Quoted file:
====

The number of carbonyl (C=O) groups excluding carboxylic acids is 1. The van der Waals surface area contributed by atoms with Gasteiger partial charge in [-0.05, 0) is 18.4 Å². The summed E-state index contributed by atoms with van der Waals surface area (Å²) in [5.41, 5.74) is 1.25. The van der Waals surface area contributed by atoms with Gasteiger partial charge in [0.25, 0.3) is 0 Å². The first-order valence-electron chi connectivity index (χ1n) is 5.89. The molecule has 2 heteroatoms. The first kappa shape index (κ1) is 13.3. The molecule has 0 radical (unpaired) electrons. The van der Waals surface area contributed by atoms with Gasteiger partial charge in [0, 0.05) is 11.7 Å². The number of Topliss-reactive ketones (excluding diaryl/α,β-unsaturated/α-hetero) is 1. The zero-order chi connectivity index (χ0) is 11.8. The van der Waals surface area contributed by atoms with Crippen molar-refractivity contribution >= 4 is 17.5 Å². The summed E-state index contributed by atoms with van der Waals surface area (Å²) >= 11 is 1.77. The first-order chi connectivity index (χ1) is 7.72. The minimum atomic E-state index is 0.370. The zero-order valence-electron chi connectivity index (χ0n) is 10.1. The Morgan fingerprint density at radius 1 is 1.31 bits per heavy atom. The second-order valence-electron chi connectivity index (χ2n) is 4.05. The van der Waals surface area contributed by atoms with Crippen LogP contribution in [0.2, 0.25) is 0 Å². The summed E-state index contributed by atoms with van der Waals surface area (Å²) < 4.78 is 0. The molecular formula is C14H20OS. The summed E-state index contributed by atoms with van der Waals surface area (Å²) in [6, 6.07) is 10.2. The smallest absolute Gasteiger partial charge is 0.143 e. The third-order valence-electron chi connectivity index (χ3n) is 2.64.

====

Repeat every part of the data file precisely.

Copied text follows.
The number of carbonyl (C=O) groups excluding carboxylic acids is 1. The van der Waals surface area contributed by atoms with Gasteiger partial charge in [-0.05, 0) is 18.4 Å². The summed E-state index contributed by atoms with van der Waals surface area (Å²) in [5.41, 5.74) is 1.25. The van der Waals surface area contributed by atoms with Gasteiger partial charge in [0.25, 0.3) is 0 Å². The first-order valence-electron chi connectivity index (χ1n) is 5.89. The molecule has 2 heteroatoms. The first kappa shape index (κ1) is 13.3. The molecule has 0 radical (unpaired) electrons. The van der Waals surface area contributed by atoms with Gasteiger partial charge in [0, 0.05) is 11.7 Å². The number of Topliss-reactive ketones (excluding diaryl/α,β-unsaturated/α-hetero) is 1. The zero-order chi connectivity index (χ0) is 11.8. The van der Waals surface area contributed by atoms with Crippen molar-refractivity contribution >= 4 is 17.5 Å². The summed E-state index contributed by atoms with van der Waals surface area (Å²) >= 11 is 1.77. The first-order chi connectivity index (χ1) is 7.72. The minimum atomic E-state index is 0.370. The zero-order valence-electron chi connectivity index (χ0n) is 10.1. The Morgan fingerprint density at radius 1 is 1.31 bits per heavy atom. The second-order valence-electron chi connectivity index (χ2n) is 4.05. The van der Waals surface area contributed by atoms with Crippen LogP contribution in [0.2, 0.25) is 0 Å². The summed E-state index contributed by atoms with van der Waals surface area (Å²) < 4.78 is 0. The molecular formula is C14H20OS. The summed E-state index contributed by atoms with van der Waals surface area (Å²) in [6, 6.07) is 10.2. The smallest absolute Gasteiger partial charge is 0.143 e. The third-order valence-electron chi connectivity index (χ3n) is 2.64.